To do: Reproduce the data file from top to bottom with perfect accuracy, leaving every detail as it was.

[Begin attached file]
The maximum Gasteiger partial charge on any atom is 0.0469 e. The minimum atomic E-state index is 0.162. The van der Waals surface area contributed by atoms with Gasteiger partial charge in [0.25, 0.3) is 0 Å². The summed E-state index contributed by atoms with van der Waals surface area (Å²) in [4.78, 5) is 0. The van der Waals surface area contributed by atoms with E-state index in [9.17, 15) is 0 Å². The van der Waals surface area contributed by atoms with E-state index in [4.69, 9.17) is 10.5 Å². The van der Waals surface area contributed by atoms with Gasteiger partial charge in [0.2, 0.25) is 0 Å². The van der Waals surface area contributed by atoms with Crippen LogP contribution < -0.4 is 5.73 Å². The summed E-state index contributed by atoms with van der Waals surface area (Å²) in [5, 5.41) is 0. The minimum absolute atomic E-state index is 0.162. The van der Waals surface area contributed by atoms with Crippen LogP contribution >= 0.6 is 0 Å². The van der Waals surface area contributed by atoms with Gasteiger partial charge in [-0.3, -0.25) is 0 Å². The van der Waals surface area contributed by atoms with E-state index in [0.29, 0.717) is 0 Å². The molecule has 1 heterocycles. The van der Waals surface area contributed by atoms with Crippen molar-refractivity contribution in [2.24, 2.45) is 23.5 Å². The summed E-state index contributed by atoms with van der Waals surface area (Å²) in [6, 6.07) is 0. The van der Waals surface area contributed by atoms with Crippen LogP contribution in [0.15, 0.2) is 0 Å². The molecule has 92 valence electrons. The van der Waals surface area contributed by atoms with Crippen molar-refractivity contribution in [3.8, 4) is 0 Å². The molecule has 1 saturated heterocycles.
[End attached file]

The maximum Gasteiger partial charge on any atom is 0.0469 e. The minimum atomic E-state index is 0.162. The van der Waals surface area contributed by atoms with Gasteiger partial charge in [0.25, 0.3) is 0 Å². The summed E-state index contributed by atoms with van der Waals surface area (Å²) in [4.78, 5) is 0. The van der Waals surface area contributed by atoms with E-state index in [9.17, 15) is 0 Å². The van der Waals surface area contributed by atoms with E-state index in [4.69, 9.17) is 10.5 Å². The van der Waals surface area contributed by atoms with Gasteiger partial charge in [0.2, 0.25) is 0 Å². The van der Waals surface area contributed by atoms with Crippen LogP contribution < -0.4 is 5.73 Å². The summed E-state index contributed by atoms with van der Waals surface area (Å²) in [5, 5.41) is 0. The minimum absolute atomic E-state index is 0.162. The van der Waals surface area contributed by atoms with Crippen LogP contribution >= 0.6 is 0 Å². The van der Waals surface area contributed by atoms with Gasteiger partial charge in [-0.3, -0.25) is 0 Å². The van der Waals surface area contributed by atoms with E-state index in [0.29, 0.717) is 0 Å². The molecule has 1 heterocycles. The van der Waals surface area contributed by atoms with Crippen molar-refractivity contribution in [2.24, 2.45) is 23.5 Å². The summed E-state index contributed by atoms with van der Waals surface area (Å²) in [6, 6.07) is 0. The van der Waals surface area contributed by atoms with Crippen LogP contribution in [0.15, 0.2) is 0 Å². The molecule has 92 valence electrons. The van der Waals surface area contributed by atoms with Crippen molar-refractivity contribution in [3.8, 4) is 0 Å². The molecule has 1 saturated heterocycles.